Techmonkey Noah has been slacking like only a monkey can do. Eating Thanksgiving dinner and enjoying time with his family, instead of working 27 hours a day and only sleeping when the sickness finally takes it toll. So don’t blame anyone but him for the lack of Bob’s Blog for the last four days. He’d apologize, but to you it’d only send like primate hoots and hollers.
Anyways, Bob and The Blakes escaped somewhat unscathed from the swampy grime of the south and have now struck out for Nashville and beyond. Mr. Husak, the floor is yours.
We made the drive to Nashville the next morning and got to Grimey’s, the record store we’d be playing that day, sometime that afternoon. Grimey’s is a very cool store. The staff moved some vinyl racks out of the way and we set up for a full rock show. They started giving away beer to patrons shortly before we played. We had some fans turn up and we put on a great set for about thirty people, which was probably past capacity for the venue. Country music star/songwriter Jimmy Wayne was present for the show and he had nothing but praise for us. JW’s a hell of a guy. I purchased a Serge Gainsbourg CD for Snow as a replacement for the one I broke earlier in the tour by slamming the glove compartment door on it. The store sold out of our albums and we sold them more.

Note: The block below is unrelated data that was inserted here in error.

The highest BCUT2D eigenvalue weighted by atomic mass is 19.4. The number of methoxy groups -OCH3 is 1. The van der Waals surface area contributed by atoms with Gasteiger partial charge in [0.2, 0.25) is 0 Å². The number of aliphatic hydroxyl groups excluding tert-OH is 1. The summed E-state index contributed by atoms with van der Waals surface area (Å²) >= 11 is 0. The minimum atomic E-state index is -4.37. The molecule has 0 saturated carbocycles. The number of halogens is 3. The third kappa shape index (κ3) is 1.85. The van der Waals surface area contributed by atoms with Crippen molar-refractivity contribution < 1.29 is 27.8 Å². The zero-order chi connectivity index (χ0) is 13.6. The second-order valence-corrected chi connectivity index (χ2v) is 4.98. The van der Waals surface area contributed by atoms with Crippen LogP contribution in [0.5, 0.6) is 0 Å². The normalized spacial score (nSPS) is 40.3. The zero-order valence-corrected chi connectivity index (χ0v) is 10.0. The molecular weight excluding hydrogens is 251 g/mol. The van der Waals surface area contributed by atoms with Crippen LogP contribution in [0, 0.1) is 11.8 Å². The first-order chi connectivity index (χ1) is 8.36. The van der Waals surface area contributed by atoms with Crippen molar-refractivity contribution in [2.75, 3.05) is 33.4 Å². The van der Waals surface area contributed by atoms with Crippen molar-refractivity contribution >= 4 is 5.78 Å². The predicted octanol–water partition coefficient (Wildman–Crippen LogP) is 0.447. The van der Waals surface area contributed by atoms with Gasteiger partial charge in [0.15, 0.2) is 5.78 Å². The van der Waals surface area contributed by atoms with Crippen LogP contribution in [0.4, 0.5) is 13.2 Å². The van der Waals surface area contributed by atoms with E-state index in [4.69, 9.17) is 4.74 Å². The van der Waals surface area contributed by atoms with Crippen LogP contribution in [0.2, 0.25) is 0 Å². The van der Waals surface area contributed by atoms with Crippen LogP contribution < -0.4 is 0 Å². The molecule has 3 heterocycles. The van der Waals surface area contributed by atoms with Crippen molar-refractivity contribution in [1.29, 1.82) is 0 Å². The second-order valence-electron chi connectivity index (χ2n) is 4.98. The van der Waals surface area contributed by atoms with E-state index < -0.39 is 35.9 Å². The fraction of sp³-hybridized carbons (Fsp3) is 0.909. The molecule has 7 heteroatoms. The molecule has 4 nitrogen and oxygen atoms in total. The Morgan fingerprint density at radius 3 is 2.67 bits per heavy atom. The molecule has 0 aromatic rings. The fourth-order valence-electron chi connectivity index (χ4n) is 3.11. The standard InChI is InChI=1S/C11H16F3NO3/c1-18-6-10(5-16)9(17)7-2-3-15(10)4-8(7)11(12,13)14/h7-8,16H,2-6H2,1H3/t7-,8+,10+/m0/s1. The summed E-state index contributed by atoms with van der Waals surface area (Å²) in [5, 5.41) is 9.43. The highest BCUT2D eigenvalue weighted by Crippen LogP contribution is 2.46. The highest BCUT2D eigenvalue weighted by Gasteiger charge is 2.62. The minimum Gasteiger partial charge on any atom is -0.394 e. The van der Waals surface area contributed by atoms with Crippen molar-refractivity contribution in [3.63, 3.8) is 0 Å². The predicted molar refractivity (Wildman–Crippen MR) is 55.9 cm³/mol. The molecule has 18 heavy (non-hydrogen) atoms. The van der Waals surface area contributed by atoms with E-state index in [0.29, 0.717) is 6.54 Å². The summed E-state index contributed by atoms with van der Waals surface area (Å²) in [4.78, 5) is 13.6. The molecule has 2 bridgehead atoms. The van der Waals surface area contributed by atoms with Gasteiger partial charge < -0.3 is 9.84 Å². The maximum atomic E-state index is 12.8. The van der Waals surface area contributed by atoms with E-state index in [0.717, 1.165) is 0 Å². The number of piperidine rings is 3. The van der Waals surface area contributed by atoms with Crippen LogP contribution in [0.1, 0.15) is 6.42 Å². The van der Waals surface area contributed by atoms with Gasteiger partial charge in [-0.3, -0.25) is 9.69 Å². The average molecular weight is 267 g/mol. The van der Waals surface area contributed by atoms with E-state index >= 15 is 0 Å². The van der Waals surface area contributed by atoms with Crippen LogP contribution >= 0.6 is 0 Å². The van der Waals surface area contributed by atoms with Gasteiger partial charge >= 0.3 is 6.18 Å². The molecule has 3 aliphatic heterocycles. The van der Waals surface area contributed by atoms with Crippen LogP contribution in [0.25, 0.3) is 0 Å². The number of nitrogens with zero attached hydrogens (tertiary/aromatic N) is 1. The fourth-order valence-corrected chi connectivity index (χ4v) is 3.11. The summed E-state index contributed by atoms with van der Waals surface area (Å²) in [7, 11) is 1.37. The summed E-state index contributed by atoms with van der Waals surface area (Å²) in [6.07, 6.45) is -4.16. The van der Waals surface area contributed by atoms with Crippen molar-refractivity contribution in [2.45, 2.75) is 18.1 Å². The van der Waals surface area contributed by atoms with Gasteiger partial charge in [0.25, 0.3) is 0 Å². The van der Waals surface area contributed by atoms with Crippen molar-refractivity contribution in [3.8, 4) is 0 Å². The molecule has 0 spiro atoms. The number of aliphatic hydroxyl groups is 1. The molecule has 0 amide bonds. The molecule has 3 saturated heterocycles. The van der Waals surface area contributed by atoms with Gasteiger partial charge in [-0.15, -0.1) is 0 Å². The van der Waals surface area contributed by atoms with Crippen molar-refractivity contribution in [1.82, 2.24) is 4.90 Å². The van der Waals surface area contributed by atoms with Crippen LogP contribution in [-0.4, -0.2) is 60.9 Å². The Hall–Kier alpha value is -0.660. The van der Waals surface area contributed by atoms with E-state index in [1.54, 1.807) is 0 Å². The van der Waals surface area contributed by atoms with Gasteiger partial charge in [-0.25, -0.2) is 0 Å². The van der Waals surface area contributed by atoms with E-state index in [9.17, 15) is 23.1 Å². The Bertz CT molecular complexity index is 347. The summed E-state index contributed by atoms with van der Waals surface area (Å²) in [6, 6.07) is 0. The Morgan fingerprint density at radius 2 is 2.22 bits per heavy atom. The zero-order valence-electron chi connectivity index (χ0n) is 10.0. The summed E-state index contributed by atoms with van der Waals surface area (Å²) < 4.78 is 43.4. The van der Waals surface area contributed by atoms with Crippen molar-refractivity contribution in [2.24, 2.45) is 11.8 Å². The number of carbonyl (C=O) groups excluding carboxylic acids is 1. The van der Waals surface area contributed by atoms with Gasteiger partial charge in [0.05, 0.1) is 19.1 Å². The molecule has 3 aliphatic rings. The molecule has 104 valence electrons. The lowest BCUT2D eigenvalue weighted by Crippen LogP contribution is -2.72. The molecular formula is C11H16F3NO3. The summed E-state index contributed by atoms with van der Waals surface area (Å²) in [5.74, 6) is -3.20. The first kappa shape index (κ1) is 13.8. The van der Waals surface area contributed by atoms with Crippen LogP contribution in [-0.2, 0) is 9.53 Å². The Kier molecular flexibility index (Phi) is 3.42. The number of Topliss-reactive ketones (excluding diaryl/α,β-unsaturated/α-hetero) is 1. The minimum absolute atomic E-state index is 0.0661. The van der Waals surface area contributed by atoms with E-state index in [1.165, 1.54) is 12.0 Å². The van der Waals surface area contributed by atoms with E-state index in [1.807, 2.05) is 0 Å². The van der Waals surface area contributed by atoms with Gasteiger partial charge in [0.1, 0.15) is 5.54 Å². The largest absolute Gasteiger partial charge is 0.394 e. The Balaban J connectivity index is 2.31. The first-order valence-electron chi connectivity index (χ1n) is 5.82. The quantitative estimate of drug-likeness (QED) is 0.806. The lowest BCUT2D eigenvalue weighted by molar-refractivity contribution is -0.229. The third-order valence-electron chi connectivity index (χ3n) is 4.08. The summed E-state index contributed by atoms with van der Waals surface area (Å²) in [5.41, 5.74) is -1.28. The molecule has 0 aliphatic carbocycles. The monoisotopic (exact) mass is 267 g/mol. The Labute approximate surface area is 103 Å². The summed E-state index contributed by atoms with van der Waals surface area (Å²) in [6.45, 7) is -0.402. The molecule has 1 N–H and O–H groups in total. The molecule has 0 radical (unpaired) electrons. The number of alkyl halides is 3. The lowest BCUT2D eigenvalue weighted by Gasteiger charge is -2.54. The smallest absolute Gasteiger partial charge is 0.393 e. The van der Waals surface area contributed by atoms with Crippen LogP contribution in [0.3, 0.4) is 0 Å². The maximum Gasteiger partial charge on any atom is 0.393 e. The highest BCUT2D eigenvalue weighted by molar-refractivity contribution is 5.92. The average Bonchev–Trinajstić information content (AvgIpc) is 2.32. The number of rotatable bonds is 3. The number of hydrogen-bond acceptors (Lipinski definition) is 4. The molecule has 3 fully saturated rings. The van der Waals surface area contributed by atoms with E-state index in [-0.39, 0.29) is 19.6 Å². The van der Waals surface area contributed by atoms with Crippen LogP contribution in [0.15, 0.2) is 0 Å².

We later went down to that section of Broadway downtown where country bands play in bars from morning ’til night. We drank beer and watched some hacks play country covers. I got separated from the group just as a Predators game got out across the street and it took me about forty minutes to find them again amongst the sea of hockey fans. We drove out of town and slept in our favorite tin tube, the van. We made the very long drive to Chapel Hill, NC the next day and arrived at the venue, Local 506, feeling fairly exhausted. Nice town, Chapel Hill. Solid venue too. This was the first show booked by Patrick at Monterey International (aside from Reno which was last minute) and we were treated much differently here than we were at most of the self-booked shows. They had an upstairs green room for us with veggies, beer, cold cuts and even a shower (!). We played with a pretty accomplished local act called Red Collar. A very good crowd turned out for a Sunday and we played a nice set although the drum riser was way in the back of the stage, which was big, and I felt kind of isolated. We slept at Red Collar’s drummer’s place nearby. We tried to get out early the next morning to make an in-store in Baltimore but we were pretty sluggish. Talks persisted throughout the day of getting a hotel room. We made the record store–the Sound Garden, located in a nice part of downtown Baltimore–a half hour late but we set up quickly on their tiny stage. It was so small that I couldn’t fit my floor tom or ride up there and Garnet and Snow used their small solid states normally reserved for acoustic shows. For some reason the sound was fantastic and Garnet and Snow made the decision after the performance to switch permanently to the smaller amps. I tried to get some kids onstage to sing Soulja Boy but the sound guy shut me down. We high tailed it to DC to make the evening’s venue, The Red & the Black, which was a very small place in a somewhat rough part of the city. We had to lug our gear up several flights of creaky stairs. The staff treated us somewhat shabbily (big surprise–we booked this one). Red Collar came up and opened for us again. We had a lot of press for this one, including an article in the Washington Post, and it paid off for us; considering that it was a Monday show with no local support, quite a few people came out and danced along. It was really cool. My friend Nhi, who’d relocated to DC from Seattle, came with her boyfriend and another friend, and we slept on the floor at her place in Arlington.